integrating new pullets with old

Discussion in 'Managing Your Flock' started by dfvellone, Dec 17, 2008.

  1. dfvellone

    dfvellone Out Of The Brooder

    Dec 17, 2008
    Hi, new to the forum here and looking forward to the benefits of shared experiences.

    I have a main coop with a good sized brooder coop attached.
    My main coop currently houses my 1 + 1/2 year-old pullets, and this past spring's pullets are living in the brooder coop.

    I would like to integrate them because the main coop is well insulated, larger, easier for water changes and keeping them together will keep them warmer. We also will soon be needing the brooder for chicks.

    I do need to cull a couple of my older pullets but I don't need to replace them all. I've read that older and younger hens shouldn't be mixed but I don't want to replace the full flock and certainly don't want to create yet another additional space.

    Is it that much of a problem to integrate? I tested one young pullet and she seems to be doing fine with the older hens and in fact is producing a daily egg even in this cold, dark weather.

    Thanks for any replies. Dan
    Last edited: Dec 17, 2008
  2. TurtleChick

    TurtleChick Chillin' With My Peeps

    Oct 3, 2007
    Tacoma, WA

    i plan on integrating new girls next spring (just have to convince dh...) - and i've done alot of reading on the subject. if you use the search feature and type in various phrases, "introducing new chickens", etc. you should find lots of info. from what i've read, if they've been able to see each other for quite some time now and the younger girls are about the same size as the older set, it should be fine - as long as there is adequate room for everyone. easiest seems to be to pluck the new girls from their roosts and mix them in with the older girls at night once everyone's gone to bed. then they wake up in the morning and there's less stress about the new mix. there's always going to be some small scuffling, i'd think, as a new pecking order gets established - but shouldn't be too major. places where the younger ones can get away from the older ones helps, too - and lots of distractions like moving the food/water, hanging cabbage, giving a few extra nutritious snacks, etc. can help give them plenty to do without worrying about the new kids on the block.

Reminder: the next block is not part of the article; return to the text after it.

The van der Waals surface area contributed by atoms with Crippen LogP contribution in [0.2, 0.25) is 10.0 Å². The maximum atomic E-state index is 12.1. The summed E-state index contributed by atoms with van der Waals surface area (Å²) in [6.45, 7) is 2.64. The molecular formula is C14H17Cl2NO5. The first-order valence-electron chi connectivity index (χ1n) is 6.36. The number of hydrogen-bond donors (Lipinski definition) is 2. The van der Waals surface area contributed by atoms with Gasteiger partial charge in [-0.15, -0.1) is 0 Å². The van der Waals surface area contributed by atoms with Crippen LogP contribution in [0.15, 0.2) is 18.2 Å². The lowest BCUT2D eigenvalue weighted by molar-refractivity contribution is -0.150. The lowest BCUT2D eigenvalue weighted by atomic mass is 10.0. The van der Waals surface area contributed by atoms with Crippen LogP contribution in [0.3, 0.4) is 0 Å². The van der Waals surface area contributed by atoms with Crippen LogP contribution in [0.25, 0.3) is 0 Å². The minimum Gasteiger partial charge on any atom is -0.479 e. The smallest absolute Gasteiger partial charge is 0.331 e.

good luck!

    eta: you might have to escort the new girls to their new roosting quarters at night for a few nights, until they get the hang of things. or maybe not!
    Last edited: Dec 17, 2008
  3. cmom

    cmom Hilltop Farm

    Nov 18, 2007
    My Coop
    [​IMG] I wait until they are about the same size. I let then see each other at first for awhile then I let them range together. There will be some squabbles while they are establishing their new pecking order. I watch them at first so if any get too over berring I can step in as I am the queen of the flock. I did have one that was particulary agressive, and I did wack her off a pullet.
    Last edited: Jan 3, 2009
  4. dfvellone

    dfvellone Out Of The Brooder

    Dec 17, 2008
    Thanks for the replies. I'd kept their yards separate while they were growing, though they were adjacent to each other.

    Once the new pullets were free ranging they had plenty of contact with the older hens.

    I'll try the mix this weekend. Maybe try a "social mixer".
  5. Buff Hooligans

    Buff Hooligans Scrambled

    Jun 11, 2007
  6. ChickenSmitten

    ChickenSmitten Chillin' With My Peeps

    Sep 16, 2008
    Madison Wisconsin

    is a you tube showing my "little chicken saftey zone" after I took their brooder with light out of it and they are mostly out with the big girls.

    I cut the entry holes in the fencing for the little silkies after a week or two of them being completely seperated by the fencing. I took the fencing down about a week after this.

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